L’Alliance New York

Brand Identity, Naming, Brand Strategy

Brand identity framework for the non-profit organization celebrating French and francophone cultures.

L’Alliance New York is the home for all things French in NYC and beyond. Offering immersive French language classes and a wide range of multi-disciplinary programming, the independent non-profit organization celebrates the diversity of francophone cultures and creativity around the world.

Pentagram has designed a new brand identity framework for L’Alliance that highlights its dynamic and welcoming spirit. Expressive typography and an apostrophe brand mark nod to the institution’s engaging approach to language. The new look accompanies a new name for the organization, which was previously known as the French Institute Alliance Française, or FIAF.

The rebrand follows the 125th anniversary of L’Alliance New York in 2023. The group’s roots date to 1898, when the Alliance Française de New York was founded as one of the earliest chapters of the Alliance Française network. (There are now over 800 around the world.) In 1971, the organization merged with the Museum of French Art, French Institute to become FIAF (French Institute Alliance Française).

Housed in a historic Beaux-Arts building on Manhattan’s Upper East Side, L’Alliance functions as a cultural hub for New York’s francophone community. Over the past 125 years, it has taught French to hundreds of thousands of students of all ages in New York City and online. Its programming includes art exhibitions in its gallery, francophone cinema and theater in Florence Gould Hall, and lectures and talks by leaders from the worlds of art, culture, philosophy, literature, and business.

“As we look back at all we’ve accomplished, the future looks even brighter,” says L’Alliance New York President Tatyana Franck. “Our new name and visual identity symbolize our dedication to innovation, growth, and inclusivity, enabling us to better connect with our community."

The challenge for Pentagram was collaborating with the organization on a new name, identity and visual system that paid respect to its long history while looking forward to broadening its audience. L’Alliance was founded with the mission of promoting French culture and French language. A driving force of the update was to think about this more expansively, and to represent all French-speaking people and all French-speaking countries across the diaspora. The French language is on track to be the second most-spoken language in the world by 2050, with the majority of the growth coming from African countries.

For the rebrand, this meant not leaning too heavily into the stereotypical blue, white and red of the French tricolor flag and other symbols and imagery associated with the country. Instead, the identity uses a vibrant and inspirational visual language to speak to many different types of people and reach a more diverse visitorship, including New Yorkers who may not previously have identified with FIAF. The bold typography and bright, contemporary color stand out in the city’s crowded landscape of cultural institutions, including from other French-aligned organizations with similar audiences and programming.

The new name embodies this inclusivity. “Alliance” has the same meaning in French and English—a joining together or building of connections. The name suggests a place or sense of community found among the organization’s members, students, and guests. From a broader perspective, it evokes the alliance of all francophone nations and French-speaking people around the world, as well as the global network of Alliances Françaises. It also nods to the alliance between language and culture, which inform each other. This unifying spirit is captured in the new tagline, “Your French Rendez-Vous.”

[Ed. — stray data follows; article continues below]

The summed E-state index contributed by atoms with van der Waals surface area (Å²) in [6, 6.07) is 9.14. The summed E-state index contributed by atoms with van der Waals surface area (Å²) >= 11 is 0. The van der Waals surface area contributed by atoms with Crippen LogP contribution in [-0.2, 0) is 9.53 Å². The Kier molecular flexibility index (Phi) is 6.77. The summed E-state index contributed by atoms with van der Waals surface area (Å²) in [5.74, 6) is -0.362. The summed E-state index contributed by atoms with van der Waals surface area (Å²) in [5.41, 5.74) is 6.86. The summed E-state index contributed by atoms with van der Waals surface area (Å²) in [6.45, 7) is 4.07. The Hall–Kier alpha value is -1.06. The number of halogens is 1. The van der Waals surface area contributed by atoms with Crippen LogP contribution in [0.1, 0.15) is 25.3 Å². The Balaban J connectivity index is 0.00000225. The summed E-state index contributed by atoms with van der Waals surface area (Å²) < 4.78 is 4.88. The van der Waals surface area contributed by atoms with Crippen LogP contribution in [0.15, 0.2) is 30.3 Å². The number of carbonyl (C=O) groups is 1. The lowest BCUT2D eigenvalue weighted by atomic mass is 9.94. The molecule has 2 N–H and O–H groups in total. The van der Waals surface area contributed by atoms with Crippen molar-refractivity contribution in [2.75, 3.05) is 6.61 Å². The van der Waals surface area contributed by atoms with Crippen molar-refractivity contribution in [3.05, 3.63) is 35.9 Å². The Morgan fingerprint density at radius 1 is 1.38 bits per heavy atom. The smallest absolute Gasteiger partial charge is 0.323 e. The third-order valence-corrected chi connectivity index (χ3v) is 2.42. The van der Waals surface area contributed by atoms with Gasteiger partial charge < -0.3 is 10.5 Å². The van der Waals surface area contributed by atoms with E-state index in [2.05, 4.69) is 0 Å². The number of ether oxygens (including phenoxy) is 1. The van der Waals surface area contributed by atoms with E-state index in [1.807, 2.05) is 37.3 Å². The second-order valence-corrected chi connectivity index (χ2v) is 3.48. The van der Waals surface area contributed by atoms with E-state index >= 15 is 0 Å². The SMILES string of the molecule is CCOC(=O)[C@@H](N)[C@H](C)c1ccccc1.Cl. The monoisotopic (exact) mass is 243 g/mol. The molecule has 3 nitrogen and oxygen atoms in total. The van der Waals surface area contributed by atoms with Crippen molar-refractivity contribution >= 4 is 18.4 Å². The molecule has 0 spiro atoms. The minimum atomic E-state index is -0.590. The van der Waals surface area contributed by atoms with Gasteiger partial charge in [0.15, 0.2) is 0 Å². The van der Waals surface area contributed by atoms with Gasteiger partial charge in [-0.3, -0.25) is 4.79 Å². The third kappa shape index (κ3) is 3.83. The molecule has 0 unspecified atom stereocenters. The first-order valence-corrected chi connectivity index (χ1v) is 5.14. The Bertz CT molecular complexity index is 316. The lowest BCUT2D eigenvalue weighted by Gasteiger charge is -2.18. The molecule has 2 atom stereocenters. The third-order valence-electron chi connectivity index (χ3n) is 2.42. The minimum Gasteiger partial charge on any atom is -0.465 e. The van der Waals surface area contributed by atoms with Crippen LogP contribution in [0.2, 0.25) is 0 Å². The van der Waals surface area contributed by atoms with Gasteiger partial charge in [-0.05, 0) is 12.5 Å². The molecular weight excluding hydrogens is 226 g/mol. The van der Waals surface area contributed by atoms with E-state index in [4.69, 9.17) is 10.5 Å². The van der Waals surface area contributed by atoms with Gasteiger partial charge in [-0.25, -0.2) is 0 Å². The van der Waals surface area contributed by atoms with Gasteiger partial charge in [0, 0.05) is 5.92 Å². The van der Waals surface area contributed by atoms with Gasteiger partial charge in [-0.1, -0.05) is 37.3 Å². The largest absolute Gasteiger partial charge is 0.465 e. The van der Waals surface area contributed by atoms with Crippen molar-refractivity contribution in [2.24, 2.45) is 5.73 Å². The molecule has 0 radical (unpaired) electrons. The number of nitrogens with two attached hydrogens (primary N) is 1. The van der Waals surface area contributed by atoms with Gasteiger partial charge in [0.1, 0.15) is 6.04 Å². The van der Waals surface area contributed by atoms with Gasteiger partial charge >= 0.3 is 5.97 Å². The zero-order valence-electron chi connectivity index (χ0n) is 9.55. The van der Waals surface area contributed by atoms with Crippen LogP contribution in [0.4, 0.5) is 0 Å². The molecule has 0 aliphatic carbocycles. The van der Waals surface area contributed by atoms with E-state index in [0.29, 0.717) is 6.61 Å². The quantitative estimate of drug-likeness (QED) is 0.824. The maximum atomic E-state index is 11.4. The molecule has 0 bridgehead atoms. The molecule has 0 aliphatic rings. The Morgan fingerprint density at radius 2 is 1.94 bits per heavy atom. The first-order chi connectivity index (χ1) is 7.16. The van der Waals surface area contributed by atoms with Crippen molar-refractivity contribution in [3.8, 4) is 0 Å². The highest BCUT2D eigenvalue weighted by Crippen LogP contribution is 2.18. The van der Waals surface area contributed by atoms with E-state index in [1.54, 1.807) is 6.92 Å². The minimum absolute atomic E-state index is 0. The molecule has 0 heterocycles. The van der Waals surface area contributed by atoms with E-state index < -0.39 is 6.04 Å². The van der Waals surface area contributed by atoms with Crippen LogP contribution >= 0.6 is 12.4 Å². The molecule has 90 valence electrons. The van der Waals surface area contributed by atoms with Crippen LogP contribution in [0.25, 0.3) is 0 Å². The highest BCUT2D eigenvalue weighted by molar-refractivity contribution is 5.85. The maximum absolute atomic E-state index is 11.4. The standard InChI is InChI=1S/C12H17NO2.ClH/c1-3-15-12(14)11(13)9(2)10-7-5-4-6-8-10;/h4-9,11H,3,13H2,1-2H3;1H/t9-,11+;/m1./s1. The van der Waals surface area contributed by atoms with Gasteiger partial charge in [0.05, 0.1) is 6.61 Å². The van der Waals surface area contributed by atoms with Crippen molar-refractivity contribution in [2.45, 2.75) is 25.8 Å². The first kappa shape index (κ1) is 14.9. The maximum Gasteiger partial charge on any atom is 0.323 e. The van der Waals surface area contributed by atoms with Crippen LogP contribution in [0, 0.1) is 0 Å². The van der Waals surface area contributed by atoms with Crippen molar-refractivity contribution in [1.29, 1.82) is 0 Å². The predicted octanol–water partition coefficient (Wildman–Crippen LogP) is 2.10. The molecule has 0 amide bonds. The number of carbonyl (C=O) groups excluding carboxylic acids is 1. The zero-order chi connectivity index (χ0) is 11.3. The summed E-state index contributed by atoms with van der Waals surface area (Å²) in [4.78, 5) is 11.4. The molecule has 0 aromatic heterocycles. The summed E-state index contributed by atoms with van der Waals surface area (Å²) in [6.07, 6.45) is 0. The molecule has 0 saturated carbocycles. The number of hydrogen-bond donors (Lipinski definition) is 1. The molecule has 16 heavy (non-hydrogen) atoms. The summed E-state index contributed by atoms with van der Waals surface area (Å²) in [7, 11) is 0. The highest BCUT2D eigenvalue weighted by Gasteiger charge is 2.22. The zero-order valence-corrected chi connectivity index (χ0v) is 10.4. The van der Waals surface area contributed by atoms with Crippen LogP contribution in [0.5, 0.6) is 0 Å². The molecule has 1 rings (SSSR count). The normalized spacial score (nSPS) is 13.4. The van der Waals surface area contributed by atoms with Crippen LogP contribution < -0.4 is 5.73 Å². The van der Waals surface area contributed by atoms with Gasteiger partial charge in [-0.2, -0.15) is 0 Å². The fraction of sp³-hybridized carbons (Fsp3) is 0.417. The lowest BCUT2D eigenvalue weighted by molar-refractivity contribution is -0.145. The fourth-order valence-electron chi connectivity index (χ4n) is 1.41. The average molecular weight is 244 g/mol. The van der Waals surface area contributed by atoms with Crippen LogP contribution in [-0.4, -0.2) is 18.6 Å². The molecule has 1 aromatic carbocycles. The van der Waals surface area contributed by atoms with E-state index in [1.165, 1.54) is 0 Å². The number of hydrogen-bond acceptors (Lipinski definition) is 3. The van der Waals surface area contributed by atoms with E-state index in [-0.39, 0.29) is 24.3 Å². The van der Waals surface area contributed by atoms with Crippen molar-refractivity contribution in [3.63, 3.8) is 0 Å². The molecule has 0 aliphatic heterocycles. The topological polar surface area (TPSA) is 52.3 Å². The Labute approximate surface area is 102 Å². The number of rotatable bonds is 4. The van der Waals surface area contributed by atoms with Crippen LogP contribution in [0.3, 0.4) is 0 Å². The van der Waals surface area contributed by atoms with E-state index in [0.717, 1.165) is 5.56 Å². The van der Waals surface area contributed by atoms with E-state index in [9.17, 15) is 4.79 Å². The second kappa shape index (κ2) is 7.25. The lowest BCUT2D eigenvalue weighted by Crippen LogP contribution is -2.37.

This humanism is reflected in the new wordmark, which finds a balance between classic and contemporary, eccentricity and elegance, past and present. Simultaneously bold and intricate, the logotype is a modern take on an Art Nouveau inspired typeface that calls back to the lettering on a Paris Métro sign. The logo can incorporate endorsers for New York and sub-brands such as the Montclair location and Online and Preschool programs. The “All” in “Alliance” can be highlighted in another color to further emphasize the idea of community.

Brand typography was intentionally sourced from French type foundries. The wordmark is heavily customized from Dahlia, an idiosyncratic serif with dramatic curves and high contrast (from VJ Type).The duo of primary brand typefaces juxtaposes the elegant serif Inferi with the neo-grotesque sans Rules (both from Blaze Type).

The apostrophe in the name and logo doubles as a flexible brand mark and foundational graphic element that signifies L’Alliance as a school for language. Extensively used in French, this tiny bit of punctuation grammatically holds great power, bringing together the name and article, or acting as a possessive, a building block of belonging.

The system uses different styles and colors of apostrophes to represent the various programs and departments of L’Alliance—French Classes, Preschool, Performing Arts, Gallery, Library, Cinema and so on—creating a sub-brand for each. A library of 81 different variations was developed, with the head and tail shape dictating which category the apostrophe belongs to. The mark can also function as a container for imagery or type.

The kit of parts allows for an enormous amount of variety and flexibility across applications like posters, newsletters, social media and promotional campaigns. Each apostrophe is instantly recognizable as a mark of L’Alliance; cumulatively they speak to the diversity, community and fraternite the organization provides.

New York
Eddie Opara
Project team
Jack Collins
Ruben Gijselhart
Nick Tallent
Ruairi Walsh
Cristina Giménez
Fabian Tejada, animation
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